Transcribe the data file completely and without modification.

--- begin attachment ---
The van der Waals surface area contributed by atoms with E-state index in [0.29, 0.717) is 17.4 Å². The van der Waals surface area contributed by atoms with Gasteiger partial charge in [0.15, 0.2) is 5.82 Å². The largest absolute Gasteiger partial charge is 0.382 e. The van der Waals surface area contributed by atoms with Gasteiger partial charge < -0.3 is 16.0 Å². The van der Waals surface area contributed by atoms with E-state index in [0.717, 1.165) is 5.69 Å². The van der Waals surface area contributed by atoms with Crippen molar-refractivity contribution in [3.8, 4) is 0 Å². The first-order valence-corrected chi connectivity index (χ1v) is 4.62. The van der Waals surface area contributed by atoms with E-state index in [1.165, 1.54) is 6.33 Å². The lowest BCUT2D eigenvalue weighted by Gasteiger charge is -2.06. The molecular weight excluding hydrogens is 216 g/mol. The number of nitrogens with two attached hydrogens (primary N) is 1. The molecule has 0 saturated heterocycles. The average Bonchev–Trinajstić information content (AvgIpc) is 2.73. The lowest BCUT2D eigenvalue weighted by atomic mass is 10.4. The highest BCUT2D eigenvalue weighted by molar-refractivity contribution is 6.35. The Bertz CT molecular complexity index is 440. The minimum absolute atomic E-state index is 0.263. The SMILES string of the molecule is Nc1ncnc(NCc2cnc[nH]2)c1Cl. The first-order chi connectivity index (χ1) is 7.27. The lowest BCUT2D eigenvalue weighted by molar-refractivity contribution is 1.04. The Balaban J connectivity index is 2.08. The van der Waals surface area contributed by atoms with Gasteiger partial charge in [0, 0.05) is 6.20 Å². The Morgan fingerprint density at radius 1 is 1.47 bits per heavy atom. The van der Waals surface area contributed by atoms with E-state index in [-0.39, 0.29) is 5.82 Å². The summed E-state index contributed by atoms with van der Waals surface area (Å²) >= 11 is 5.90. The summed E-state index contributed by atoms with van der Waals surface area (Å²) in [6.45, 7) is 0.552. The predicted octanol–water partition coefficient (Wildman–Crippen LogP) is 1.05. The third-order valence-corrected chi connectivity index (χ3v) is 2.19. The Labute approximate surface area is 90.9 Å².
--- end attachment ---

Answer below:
The van der Waals surface area contributed by atoms with E-state index in [0.29, 0.717) is 17.4 Å². The van der Waals surface area contributed by atoms with Gasteiger partial charge in [0.15, 0.2) is 5.82 Å². The largest absolute Gasteiger partial charge is 0.382 e. The van der Waals surface area contributed by atoms with Gasteiger partial charge < -0.3 is 16.0 Å². The van der Waals surface area contributed by atoms with E-state index in [0.717, 1.165) is 5.69 Å². The van der Waals surface area contributed by atoms with Crippen molar-refractivity contribution in [3.8, 4) is 0 Å². The first-order valence-corrected chi connectivity index (χ1v) is 4.62. The van der Waals surface area contributed by atoms with E-state index in [1.165, 1.54) is 6.33 Å². The lowest BCUT2D eigenvalue weighted by Gasteiger charge is -2.06. The molecular weight excluding hydrogens is 216 g/mol. The number of nitrogens with two attached hydrogens (primary N) is 1. The molecule has 0 saturated heterocycles. The average Bonchev–Trinajstić information content (AvgIpc) is 2.73. The lowest BCUT2D eigenvalue weighted by atomic mass is 10.4. The highest BCUT2D eigenvalue weighted by molar-refractivity contribution is 6.35. The Bertz CT molecular complexity index is 440. The minimum absolute atomic E-state index is 0.263. The SMILES string of the molecule is Nc1ncnc(NCc2cnc[nH]2)c1Cl. The first-order chi connectivity index (χ1) is 7.27. The lowest BCUT2D eigenvalue weighted by molar-refractivity contribution is 1.04. The Balaban J connectivity index is 2.08. The van der Waals surface area contributed by atoms with Gasteiger partial charge in [0, 0.05) is 6.20 Å². The Morgan fingerprint density at radius 1 is 1.47 bits per heavy atom. The van der Waals surface area contributed by atoms with E-state index in [-0.39, 0.29) is 5.82 Å². The summed E-state index contributed by atoms with van der Waals surface area (Å²) >= 11 is 5.90. The summed E-state index contributed by atoms with van der Waals surface area (Å²) in [6.45, 7) is 0.552. The predicted octanol–water partition coefficient (Wildman–Crippen LogP) is 1.05. The third-order valence-corrected chi connectivity index (χ3v) is 2.19. The Labute approximate surface area is 90.9 Å².